Discovery of Anglo Saxon burials of national significance

Excavations were conducted for HS2 (the purpose-built high speed rail line) close to the English town of Wendover.

It uncovered one of Britain's biggest Anglo-Saxon burial sites, which was buried between the fifth and sixth centuries AD.

According to descriptions of the burials, the majority of them included high-status grave goods, which suggests the location served as the final resting place for a prosperous Anglo-Saxon settlement nearby.

Along with traces of Neolithic, Bronze Age, Iron Age, and Roman activities, the site has 138 graves, 141 inhumation burials, and 5 cremation remains.

Two brooches in the form of silver coin brooches or disk brooches with gilding were discovered in many graves.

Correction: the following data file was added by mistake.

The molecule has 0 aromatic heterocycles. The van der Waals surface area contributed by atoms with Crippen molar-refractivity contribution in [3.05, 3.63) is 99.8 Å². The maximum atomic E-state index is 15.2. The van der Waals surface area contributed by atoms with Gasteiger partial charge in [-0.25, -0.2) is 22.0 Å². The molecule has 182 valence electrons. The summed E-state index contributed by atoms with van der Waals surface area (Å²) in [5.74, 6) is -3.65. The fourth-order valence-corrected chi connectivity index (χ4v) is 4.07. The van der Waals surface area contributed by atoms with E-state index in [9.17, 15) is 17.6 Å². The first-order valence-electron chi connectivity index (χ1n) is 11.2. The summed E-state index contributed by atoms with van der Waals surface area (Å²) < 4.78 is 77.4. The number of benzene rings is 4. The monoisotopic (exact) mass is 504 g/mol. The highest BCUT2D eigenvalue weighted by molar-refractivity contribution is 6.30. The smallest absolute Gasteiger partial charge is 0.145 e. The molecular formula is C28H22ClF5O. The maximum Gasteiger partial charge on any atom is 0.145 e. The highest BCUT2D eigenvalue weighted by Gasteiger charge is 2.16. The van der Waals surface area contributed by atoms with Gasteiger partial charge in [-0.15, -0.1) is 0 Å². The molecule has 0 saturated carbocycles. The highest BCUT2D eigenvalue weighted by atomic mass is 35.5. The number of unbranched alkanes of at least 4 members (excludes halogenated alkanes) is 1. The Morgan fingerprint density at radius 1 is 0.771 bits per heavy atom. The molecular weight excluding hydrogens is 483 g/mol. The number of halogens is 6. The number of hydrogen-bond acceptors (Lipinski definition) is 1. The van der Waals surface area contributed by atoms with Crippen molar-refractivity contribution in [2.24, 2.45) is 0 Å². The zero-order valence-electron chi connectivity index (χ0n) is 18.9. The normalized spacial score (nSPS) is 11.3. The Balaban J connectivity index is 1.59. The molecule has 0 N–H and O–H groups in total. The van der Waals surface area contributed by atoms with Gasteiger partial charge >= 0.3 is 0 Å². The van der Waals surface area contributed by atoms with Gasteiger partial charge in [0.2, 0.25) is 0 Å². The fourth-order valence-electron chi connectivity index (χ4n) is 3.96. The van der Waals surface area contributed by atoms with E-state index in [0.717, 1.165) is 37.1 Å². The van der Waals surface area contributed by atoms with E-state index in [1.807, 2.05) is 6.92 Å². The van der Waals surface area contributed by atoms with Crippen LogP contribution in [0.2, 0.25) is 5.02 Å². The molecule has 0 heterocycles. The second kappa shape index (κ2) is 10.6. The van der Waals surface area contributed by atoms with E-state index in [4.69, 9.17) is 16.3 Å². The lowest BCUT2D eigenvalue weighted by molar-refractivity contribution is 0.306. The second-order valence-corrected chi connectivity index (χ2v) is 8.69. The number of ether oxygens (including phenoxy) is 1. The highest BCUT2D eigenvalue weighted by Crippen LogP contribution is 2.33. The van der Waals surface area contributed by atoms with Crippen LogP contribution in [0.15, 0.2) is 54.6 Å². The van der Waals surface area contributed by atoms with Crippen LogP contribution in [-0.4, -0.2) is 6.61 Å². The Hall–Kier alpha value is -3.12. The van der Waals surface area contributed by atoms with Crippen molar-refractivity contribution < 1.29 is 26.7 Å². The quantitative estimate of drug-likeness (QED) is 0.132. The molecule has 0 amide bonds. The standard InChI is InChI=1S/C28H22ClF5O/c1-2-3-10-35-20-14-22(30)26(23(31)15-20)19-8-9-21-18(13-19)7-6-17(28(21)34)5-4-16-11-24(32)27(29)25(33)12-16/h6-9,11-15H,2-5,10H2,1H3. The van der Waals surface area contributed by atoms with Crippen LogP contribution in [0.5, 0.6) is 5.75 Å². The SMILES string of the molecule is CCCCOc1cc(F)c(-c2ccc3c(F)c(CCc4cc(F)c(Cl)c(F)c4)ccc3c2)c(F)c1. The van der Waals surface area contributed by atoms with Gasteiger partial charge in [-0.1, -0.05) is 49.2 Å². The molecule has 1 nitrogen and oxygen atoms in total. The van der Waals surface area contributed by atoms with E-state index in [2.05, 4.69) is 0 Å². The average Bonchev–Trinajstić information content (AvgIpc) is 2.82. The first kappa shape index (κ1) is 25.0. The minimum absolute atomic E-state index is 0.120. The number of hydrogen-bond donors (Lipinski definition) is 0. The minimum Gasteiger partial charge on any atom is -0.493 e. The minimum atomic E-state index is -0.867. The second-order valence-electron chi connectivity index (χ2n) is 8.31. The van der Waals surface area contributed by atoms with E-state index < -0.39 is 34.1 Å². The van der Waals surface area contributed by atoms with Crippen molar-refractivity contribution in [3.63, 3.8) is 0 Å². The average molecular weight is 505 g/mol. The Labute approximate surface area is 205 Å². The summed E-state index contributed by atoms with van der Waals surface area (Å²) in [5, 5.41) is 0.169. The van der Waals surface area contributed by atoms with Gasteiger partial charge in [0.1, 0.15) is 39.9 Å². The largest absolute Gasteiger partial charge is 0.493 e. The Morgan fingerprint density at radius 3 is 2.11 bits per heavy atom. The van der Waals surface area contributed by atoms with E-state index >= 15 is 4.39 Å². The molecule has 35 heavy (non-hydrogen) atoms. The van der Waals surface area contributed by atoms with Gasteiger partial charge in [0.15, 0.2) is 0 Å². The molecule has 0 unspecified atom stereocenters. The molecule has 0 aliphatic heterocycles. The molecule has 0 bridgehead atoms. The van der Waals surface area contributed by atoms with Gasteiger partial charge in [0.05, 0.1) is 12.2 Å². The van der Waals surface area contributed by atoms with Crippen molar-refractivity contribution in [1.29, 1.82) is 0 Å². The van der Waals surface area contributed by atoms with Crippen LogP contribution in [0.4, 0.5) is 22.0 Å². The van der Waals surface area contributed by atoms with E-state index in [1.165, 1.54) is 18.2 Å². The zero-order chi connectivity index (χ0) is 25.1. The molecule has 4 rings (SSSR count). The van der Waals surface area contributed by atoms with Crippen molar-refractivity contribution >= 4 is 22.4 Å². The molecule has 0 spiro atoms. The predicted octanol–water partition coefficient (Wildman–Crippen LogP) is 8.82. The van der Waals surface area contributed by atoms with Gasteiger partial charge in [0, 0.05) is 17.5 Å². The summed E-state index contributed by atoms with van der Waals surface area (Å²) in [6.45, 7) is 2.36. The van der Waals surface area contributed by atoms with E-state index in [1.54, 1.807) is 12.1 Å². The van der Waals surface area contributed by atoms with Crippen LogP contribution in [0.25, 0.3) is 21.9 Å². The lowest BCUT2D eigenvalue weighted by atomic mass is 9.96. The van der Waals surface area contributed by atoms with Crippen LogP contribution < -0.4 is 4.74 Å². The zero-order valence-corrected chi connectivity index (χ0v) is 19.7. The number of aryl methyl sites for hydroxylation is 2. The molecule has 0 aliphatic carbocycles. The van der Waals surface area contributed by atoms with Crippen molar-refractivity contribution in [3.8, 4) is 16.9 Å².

The majority of brooches were worn on the collarbone, indicating that they were initially attached to clothing like cloaks or a peplos (a long garment worn by women).

As well as diverse metals and raw materials needed to create the artifacts, some of the items discovered may have been brought from other parts of Europe.

Over 2000 beads, 89 brooches, 40 buckles, 51 knives, 15 spearheads, 7 shield bosses, and a bucket made of iron and wood were were discovered during the excavations.